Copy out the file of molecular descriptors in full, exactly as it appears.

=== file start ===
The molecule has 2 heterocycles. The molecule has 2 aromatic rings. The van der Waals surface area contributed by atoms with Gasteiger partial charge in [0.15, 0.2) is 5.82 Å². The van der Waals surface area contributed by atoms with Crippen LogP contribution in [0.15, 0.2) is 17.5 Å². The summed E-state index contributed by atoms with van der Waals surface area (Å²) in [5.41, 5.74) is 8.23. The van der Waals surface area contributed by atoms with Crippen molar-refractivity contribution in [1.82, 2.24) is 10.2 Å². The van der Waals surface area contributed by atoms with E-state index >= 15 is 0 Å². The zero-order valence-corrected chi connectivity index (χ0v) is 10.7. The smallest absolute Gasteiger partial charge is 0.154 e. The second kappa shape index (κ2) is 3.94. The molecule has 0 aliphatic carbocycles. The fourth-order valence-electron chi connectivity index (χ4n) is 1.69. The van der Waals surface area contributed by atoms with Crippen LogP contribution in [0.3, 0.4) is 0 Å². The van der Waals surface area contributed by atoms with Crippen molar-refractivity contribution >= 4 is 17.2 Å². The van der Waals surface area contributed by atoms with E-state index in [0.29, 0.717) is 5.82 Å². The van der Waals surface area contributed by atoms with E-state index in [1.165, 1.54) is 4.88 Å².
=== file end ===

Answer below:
The molecule has 2 heterocycles. The molecule has 2 aromatic rings. The van der Waals surface area contributed by atoms with Gasteiger partial charge in [0.15, 0.2) is 5.82 Å². The van der Waals surface area contributed by atoms with Crippen LogP contribution in [0.15, 0.2) is 17.5 Å². The summed E-state index contributed by atoms with van der Waals surface area (Å²) in [5.41, 5.74) is 8.23. The van der Waals surface area contributed by atoms with Crippen molar-refractivity contribution in [1.82, 2.24) is 10.2 Å². The van der Waals surface area contributed by atoms with E-state index >= 15 is 0 Å². The zero-order valence-corrected chi connectivity index (χ0v) is 10.7. The smallest absolute Gasteiger partial charge is 0.154 e. The second kappa shape index (κ2) is 3.94. The molecule has 0 aliphatic carbocycles. The fourth-order valence-electron chi connectivity index (χ4n) is 1.69. The van der Waals surface area contributed by atoms with Crippen LogP contribution in [0.3, 0.4) is 0 Å². The van der Waals surface area contributed by atoms with Crippen molar-refractivity contribution >= 4 is 17.2 Å². The van der Waals surface area contributed by atoms with E-state index in [0.29, 0.717) is 5.82 Å². The van der Waals surface area contributed by atoms with E-state index in [1.165, 1.54) is 4.88 Å².